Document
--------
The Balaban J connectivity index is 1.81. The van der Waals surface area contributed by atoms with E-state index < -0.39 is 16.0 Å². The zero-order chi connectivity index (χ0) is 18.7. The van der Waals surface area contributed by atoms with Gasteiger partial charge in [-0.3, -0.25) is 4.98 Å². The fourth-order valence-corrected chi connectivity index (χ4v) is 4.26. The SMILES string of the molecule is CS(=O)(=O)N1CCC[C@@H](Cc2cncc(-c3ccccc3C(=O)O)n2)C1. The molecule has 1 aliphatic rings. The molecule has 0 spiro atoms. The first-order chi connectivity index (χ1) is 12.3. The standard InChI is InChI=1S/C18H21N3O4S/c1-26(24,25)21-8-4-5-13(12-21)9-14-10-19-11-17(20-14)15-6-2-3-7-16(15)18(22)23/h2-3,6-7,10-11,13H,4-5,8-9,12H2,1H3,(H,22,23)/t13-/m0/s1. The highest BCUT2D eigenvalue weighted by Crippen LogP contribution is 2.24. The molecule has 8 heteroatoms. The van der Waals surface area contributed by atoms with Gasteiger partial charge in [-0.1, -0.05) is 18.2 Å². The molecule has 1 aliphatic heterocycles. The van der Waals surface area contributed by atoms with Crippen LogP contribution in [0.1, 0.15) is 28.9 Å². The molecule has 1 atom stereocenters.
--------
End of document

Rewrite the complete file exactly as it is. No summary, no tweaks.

The Balaban J connectivity index is 1.81. The van der Waals surface area contributed by atoms with E-state index < -0.39 is 16.0 Å². The zero-order chi connectivity index (χ0) is 18.7. The van der Waals surface area contributed by atoms with Gasteiger partial charge in [-0.3, -0.25) is 4.98 Å². The fourth-order valence-corrected chi connectivity index (χ4v) is 4.26. The SMILES string of the molecule is CS(=O)(=O)N1CCC[C@@H](Cc2cncc(-c3ccccc3C(=O)O)n2)C1. The molecule has 1 aliphatic rings. The molecule has 0 spiro atoms. The first-order chi connectivity index (χ1) is 12.3. The standard InChI is InChI=1S/C18H21N3O4S/c1-26(24,25)21-8-4-5-13(12-21)9-14-10-19-11-17(20-14)15-6-2-3-7-16(15)18(22)23/h2-3,6-7,10-11,13H,4-5,8-9,12H2,1H3,(H,22,23)/t13-/m0/s1. The highest BCUT2D eigenvalue weighted by Crippen LogP contribution is 2.24. The molecule has 8 heteroatoms. The van der Waals surface area contributed by atoms with Gasteiger partial charge in [-0.1, -0.05) is 18.2 Å². The molecule has 1 aliphatic heterocycles. The van der Waals surface area contributed by atoms with Crippen LogP contribution in [0.1, 0.15) is 28.9 Å². The molecule has 1 atom stereocenters.